Mastiff General Breed Profile

mastiffThe Mastiff dog breed has been around for centuries. Long ago, they were used as war dogs. However, they are now seen more as a kind, calm, and quiet dog, great for families that can manage their great size and constant drooling.


First and foremost, size:

Coming in many different sub categories, one thing remains the same, they are very large dogs. The term mastiff is fittingly similar to the breed being “massive.” They are actually considered to be among the largest of dog breeds. Though many other breeds may match up in height, it is in weight that he takes the win. Often this breed will reach a weight over 200 pounds.

Due to this great size, it is important to consider family needs when considering bringing this breed home. Young children or frail elderly people may be easily knocked over simply due to a small bump by the dog. When the dogs begin to grow old and need help getting around, is someone in the household capable of helping such a big dog? Despite being such a large dog, they do, in fact, have a good nature and temperament for families that are fully prepared for the responsibility.


A loving temperament:

As with all breeds, this dog does need plenty of exercise. However, after they exercise they prefer to spend the majority of their time inside. As a loving family dog he wants to be around people, even considering climbing up on a lap.

As with all dogs, this love and easy temperament has lead to some faults as well. His love for his family can extend as far as to offer his protection against a threat. Being such a large dog, his protection over his family can cause a problem for the person posing the threat. Or, if left alone for too long, he will begin to feel neglected and that may lead to some destructive behavior. Getting regular exercise will help prevent this, as well as proper training and socialization.


Health concerns:

Generally, the life expectancy for a mastiff is relatively short, 8-10 years, though some have lived for much longer. Although they are generally healthy dogs, they are prone to certain health conditions. As with all breeds, it is important to look into the breeder and the heath of the puppy’s parents. One of the most obvious things to consider is orthopedic concerns due to size. Hip or elbow dysplasia can be of concern, as well as issues not related to size like hypothyrodism and eye problems.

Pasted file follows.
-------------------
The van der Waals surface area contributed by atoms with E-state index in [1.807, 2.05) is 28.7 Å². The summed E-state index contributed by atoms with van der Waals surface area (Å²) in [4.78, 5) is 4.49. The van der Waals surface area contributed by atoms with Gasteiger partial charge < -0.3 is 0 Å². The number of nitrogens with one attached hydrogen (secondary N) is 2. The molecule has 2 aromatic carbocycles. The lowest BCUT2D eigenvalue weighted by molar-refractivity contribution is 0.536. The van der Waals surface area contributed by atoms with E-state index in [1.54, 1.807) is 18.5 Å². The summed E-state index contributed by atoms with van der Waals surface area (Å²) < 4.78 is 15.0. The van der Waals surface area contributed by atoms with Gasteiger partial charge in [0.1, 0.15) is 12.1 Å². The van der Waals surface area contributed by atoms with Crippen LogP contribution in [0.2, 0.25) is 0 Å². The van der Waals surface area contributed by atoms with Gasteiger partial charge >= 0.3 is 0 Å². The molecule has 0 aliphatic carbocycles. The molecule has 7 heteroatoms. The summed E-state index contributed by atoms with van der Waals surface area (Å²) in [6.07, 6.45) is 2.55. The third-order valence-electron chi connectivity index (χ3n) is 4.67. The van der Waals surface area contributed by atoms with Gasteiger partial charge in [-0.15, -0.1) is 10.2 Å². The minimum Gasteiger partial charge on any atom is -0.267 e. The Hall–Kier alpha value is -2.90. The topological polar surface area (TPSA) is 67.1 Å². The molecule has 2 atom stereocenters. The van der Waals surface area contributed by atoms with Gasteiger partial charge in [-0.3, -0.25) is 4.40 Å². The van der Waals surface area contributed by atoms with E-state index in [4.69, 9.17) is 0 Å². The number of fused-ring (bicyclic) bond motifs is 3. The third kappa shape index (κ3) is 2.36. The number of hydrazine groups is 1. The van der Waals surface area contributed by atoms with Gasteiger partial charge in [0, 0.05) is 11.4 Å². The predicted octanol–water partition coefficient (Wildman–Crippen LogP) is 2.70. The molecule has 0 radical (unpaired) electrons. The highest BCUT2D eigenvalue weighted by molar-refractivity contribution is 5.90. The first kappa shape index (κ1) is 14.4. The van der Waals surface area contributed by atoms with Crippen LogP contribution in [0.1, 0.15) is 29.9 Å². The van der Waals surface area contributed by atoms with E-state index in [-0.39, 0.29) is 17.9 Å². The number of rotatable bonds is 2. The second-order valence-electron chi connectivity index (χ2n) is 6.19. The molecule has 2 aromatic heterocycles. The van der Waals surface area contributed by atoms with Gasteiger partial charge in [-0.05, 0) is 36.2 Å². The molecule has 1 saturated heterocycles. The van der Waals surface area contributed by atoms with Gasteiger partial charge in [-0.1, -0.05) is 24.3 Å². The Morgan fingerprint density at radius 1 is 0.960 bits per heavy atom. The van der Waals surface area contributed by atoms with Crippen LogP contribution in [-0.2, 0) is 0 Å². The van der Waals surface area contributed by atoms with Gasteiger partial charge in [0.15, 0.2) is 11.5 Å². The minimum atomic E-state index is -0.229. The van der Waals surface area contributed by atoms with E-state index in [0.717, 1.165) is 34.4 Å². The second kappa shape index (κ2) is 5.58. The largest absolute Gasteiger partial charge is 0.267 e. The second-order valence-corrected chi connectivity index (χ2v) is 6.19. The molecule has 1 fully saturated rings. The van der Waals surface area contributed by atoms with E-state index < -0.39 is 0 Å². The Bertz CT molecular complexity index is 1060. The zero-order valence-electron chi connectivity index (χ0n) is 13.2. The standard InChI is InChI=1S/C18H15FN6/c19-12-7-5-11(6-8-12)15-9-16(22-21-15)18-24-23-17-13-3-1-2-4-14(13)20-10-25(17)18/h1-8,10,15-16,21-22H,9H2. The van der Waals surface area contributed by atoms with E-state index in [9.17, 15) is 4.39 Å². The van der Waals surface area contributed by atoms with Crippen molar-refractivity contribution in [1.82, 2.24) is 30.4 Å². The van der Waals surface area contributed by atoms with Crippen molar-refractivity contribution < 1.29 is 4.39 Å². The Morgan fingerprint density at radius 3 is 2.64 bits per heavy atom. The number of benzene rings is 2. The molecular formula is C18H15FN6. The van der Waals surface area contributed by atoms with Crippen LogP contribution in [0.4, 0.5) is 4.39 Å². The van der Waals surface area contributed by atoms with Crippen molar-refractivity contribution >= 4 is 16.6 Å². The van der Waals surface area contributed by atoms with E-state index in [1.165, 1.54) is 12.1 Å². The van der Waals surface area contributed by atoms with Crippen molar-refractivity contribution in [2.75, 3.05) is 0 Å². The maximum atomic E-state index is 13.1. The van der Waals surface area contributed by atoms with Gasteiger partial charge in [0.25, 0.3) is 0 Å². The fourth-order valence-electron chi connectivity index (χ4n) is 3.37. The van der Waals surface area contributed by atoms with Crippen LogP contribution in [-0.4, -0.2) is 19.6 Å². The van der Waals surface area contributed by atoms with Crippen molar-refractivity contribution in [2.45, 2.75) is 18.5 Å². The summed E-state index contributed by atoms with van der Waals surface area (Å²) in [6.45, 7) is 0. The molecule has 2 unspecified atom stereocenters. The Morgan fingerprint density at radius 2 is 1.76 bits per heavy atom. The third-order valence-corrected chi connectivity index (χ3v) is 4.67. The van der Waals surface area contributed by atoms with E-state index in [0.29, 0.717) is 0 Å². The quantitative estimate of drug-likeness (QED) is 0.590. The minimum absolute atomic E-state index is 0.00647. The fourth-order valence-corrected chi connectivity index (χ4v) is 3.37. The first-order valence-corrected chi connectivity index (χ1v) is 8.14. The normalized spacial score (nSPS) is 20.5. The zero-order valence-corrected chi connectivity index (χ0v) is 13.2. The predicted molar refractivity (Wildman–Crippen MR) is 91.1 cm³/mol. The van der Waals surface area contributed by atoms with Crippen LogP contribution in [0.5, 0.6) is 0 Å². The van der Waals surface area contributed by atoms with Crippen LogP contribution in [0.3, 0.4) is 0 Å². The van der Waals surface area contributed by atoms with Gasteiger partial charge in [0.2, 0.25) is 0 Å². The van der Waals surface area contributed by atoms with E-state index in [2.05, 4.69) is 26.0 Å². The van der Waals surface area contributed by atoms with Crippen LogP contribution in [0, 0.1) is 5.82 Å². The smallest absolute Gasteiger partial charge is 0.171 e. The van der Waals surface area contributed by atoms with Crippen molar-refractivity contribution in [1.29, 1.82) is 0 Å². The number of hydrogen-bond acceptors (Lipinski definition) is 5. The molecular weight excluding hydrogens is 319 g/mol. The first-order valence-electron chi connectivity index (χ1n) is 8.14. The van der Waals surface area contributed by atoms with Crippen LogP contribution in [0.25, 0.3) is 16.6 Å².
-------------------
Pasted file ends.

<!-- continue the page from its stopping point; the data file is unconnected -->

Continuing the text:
This breed has also been known to be a little bit gassy. This can generally be helped by adjusting the diet but can also lead to gastric torsion, or bloat. Eating a very large meal, or consuming food or water too quickly can cause bloating. The stomach distends with air and then it can twist which prevents the dog from vomiting or belching to dispel the air. Without immediate medical attention, a dog suffering from bloat will likely die.


A well-groomed coat:

This breed is pretty standard when it comes to size and color. Their coat consists of a short, straight outer coat and a dense undercoat. The colors are generally limited to fawn, apricot or brindle. A brindle dog will generally have a fawn or apricot colored background and dark stripes. Despite the color of the coat, the majority of these dogs have a dark muzzle, nose, ears, and eye rims. Some will have a white spot on their chest.

Keeping a dog well groomed and cared for can help prevent some health concerns. With so much drool it is important to clean that wrinkly face often. Regular brushing of the hair can help manage too much loose hair due to shedding. And speaking of brushing, do not forget about those teeth. Tartar and bacteria build up quickly, and brushing can also help that bad breath that leads to gum disease.


The history behind the Mastiff:

It is thought that this breed, descendant of the molosser, originated in Asia. There is reference to the breed from Egyptian, Babylonian and Greek civilizations more than 2,500 years ago. Due to their size, they were often pitted against lions and other fierce animals, used for war and even hunting. Crossbreeding of the mastiff led to the foundation for other large dogs, like the Saint Bernard and Rottweiler. Or even a smaller breed, like the pug, often considered the mini version of a mastiff.